Insurance Claims Representatives
Exploring this Job
There are many ways to explore this field. You might try to get a summer or part-time entry-level job with an insurance company. This would allow you to see what working in the insurance industry is like. You can also ask your parents, teachers, or a guidance counselor to arrange a tour of an insurance company or at least to set up an information interview with someone who works in the field. Finally, you may consider contacting the various associations that offer educational materials and even sign up for an introductory course to see if this career is for you.
An insurance company's reputation and success is dependent upon its ability to quickly and effectively investigate claims, negotiate equitable settlements, and authorize prompt payments to policyholders. Claims representatives perform these duties.
Claims clerks review insurance forms for accuracy and completeness. Frequently, this involves calling or writing the insured party or other people involved to secure missing information. After placing this data in a claim file, the clerk reviews the insurance policy to determine coverage. Routine claims are transmitted for payment; if further investigation is needed, the clerk informs the claims supervisor.
In companies specializing in property and casualty insurance, claims adjusters may perform some or all of the duties of claims clerks. They can determine whether the policy covers the loss and amount claimed. Through investigation of physical evidence, the securing of testimony from relevant parties, including the claimant, witnesses, police, and, if necessary, hospital personnel, and the examination of reports, they promptly negotiate a settlement. Adjusters make sure that the settlement reflects the actual claimant losses, while making certain the insurer is protected from invalid claims.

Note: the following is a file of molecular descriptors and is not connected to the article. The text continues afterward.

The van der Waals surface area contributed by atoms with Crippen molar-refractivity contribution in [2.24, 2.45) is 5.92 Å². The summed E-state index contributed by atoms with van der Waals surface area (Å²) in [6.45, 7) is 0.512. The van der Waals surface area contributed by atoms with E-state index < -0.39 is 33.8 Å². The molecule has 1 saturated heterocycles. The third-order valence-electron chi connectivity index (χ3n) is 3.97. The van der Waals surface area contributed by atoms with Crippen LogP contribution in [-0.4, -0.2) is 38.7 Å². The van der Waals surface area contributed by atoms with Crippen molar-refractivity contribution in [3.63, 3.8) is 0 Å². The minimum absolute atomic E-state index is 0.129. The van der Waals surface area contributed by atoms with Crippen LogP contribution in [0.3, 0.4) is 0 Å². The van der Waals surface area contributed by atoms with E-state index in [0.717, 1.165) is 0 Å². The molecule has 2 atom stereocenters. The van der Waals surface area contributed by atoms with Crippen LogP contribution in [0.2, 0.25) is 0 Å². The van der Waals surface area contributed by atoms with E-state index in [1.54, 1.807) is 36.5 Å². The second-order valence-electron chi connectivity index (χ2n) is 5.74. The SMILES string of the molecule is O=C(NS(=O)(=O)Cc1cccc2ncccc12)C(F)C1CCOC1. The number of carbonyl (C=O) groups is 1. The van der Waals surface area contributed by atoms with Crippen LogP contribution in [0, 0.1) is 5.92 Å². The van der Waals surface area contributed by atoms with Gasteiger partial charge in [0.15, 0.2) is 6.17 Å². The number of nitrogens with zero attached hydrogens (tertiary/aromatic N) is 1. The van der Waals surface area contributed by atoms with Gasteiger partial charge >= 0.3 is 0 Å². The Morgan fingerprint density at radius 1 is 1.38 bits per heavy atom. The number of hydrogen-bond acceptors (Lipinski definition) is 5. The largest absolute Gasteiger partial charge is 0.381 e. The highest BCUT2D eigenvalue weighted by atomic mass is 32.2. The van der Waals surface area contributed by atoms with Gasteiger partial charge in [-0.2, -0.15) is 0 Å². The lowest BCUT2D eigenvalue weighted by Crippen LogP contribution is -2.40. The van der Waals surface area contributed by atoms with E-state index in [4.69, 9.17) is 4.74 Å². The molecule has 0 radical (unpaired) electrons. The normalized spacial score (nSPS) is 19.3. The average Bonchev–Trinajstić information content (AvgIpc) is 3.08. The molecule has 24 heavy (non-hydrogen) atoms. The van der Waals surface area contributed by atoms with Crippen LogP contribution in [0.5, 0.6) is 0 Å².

Adjusters may issue payment checks or submit their findings to claims examiners for payment. If litigation is necessary, adjusters recommend this action to legal counsel, and they may attend court hearings.
Most claims adjusters specialize in one type of insurance. They act exclusively in one field, such as fire, marine, automobile, or product liability. A special classification is the claims agent for petroleum, who handles activities connected with locating, drilling, and producing oil or gas on private property. In states with "no fault" insurance, adjusters are not concerned with responsibility, but they still must determine the amount of payment. To help settle automobile insurance claims, an automobile damage appraiser examines damaged cars and other vehicles, estimates the cost of labor and parts, and determines whether it is more practical to make the repairs on the damaged car or to pay the claimant the precollision market value of the vehicle.
For minor or routine claims, the trend among property and casualty insurers is to employ telephone or inside adjusters. They use the telephone and written correspondence to gather information, including loss estimates, from the claimant. Drive-in claim centers have developed to provide on-the-spot settlement for minor claims. After determining the loss, the adjuster issues a check immediately.
Outside adjusters handle more complex claims. They spend more time in the field investigating the claim and gathering relevant information.
Public adjusters are self-employed professionals who are hired by claimants who prefer not to rely on the insurance company’s adjuster. As advocates of the claimant, public adjusters try to obtain the highest amount for their client (as opposed to adjusters who work for insurance companies, who have a goal of limiting the payout amount). Public adjusters are paid a percentage of the settled claim.
In life and health insurance companies, claims examiners perform all the functions of claims adjusters. Examiners in these companies, and in others where adjusters are employed, review settled claims to make sure the settlements and payments adhere to company procedures and policies. They report on any irregularities. In cases involving litigation, they confer with attorneys. Where large claims are involved, a senior examiner frequently handles the case.
Some people try to defraud insurance companies by applying for compensation for staged accidents, unnecessary medical treatments, or fire damage that is actually caused by arson. When the insurance company suspects fraudulent or criminal activity it assigns an insurance investigator to look into the facts of the claim and often conduct surveillance work on the claimant to see if his or her claims (e.g., workplace injury prompting the loss of an ability to work, etc.) are valid.